Antacid Therapy May Lead to Lung Infections in Esbriet-Treated IPF Patients, Study Reports

Antacid Therapy May Lead to Lung Infections in Esbriet-Treated IPF Patients, Study Reports
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Antacid therapy (AAT) may lead to major digestive problems and severe lung infections in idiopathic pulmonary fibrosis (IPF) patients who take Esbriet (pirfenidone), a study reports.

The research, “Antacid Therapy and Disease Progression in Patients with Idiopathic Pulmonary Fibrosis Who Received Pirfenidone” was published in the journal Respiration.

Gastroesophageal reflux disease (GERD) may contribute to IPF progression, some studies have reported. In fact, the incidence of GERD is considerably higher in IPF patients than the general population.

AAT is one of the treatment options for GERD. AAT’s impact on IPF disease progression has been a subject of debate, particularly when administered with Esbriet, a widely used IPF therapy.

Researchers decided to investigate AAT’s effect on IPF progression in patients receiving Esbriet.

They analyzed data from IPF patients enrolled in three clinical trials: CAPACITY 2 (NCT00287716), CAPACITY 1 (NCT00287729) and ASCEND (NCT01366209).

The 623 patients, who received 2,403 mg of Esbriet a day, were divided into two groups – the 44% receiving AAT and the 56% who weren’t.

Researchers compared several parameters in the groups over 52 weeks, including pulmonary function, tolerance to exercise, hospitalizations, adverse events, and survival.

They used a number of measurements to determine whether the patients’ IPF had progressed. One was a decrease in forced vital capacity (FVC), a measure of lung function, of 10% or more. Another was a decrease in six-minute walking distance, a test of exercise capacity, of 50 meters or more. The third measurement of disease progression was a patient’s death.

Researchers found no statistically significant differences between the AAT and non-AAT groups in most parameters. They included disease progression — 24.9 versus 30.6%; mortality rate from all causes — 2.9 versus 4.0%; IPF-related mortality rate — 1.1 versus 2.0%; hospitalization rate from all causes — 16.1 versus 18.3%. In addition, AAT patients had a mean percentage change in FVC of –2.7%, versus –3.1% in the non-ATT group.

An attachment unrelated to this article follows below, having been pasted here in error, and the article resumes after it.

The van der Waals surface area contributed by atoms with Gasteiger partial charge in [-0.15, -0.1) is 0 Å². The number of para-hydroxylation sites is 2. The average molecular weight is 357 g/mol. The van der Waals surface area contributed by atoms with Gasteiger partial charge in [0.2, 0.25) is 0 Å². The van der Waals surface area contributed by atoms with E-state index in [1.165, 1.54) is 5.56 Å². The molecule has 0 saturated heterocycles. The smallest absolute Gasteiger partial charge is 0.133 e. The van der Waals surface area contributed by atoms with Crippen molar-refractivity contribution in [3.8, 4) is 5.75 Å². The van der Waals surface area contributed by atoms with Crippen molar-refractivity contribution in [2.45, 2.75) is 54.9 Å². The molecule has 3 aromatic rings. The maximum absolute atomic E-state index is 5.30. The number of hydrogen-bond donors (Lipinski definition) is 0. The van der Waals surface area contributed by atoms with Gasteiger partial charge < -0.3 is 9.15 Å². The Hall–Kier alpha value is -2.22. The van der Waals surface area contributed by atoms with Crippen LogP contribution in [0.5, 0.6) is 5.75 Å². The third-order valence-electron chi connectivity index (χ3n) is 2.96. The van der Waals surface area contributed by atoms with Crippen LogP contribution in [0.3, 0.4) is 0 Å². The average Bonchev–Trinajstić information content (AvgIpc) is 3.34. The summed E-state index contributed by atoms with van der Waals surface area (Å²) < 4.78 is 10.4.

AAT patients did show a relative decline in FVC of 10% or more, however, and they were more prone to developing severe gastrointestinal problems and pulmonary infections.

Overall, this study “does not suggest that AAT might be beneficial as a treatment for IPF in combination with pirfenidone,” researchers wrote, since patients may be at higher risk of developing severe digestive problems and lung infections.

“We believe that the role of AAT in IPF, either alone or in combination with antifibrotic drugs, should be prospectively assessed in a randomized, double-blind, placebo-controlled trial before being considered a specific treatment for IPF,” researchers concluded.

Patricia holds a Ph.D. in Cell Biology from University Nova de Lisboa, and has served as an author on several research projects and fellowships, as well as major grant applications for European Agencies. She has also served as a PhD student research assistant at the Department of Microbiology & Immunology, Columbia University, New York.
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Patricia holds a Ph.D. in Cell Biology from University Nova de Lisboa, and has served as an author on several research projects and fellowships, as well as major grant applications for European Agencies. She has also served as a PhD student research assistant at the Department of Microbiology & Immunology, Columbia University, New York.
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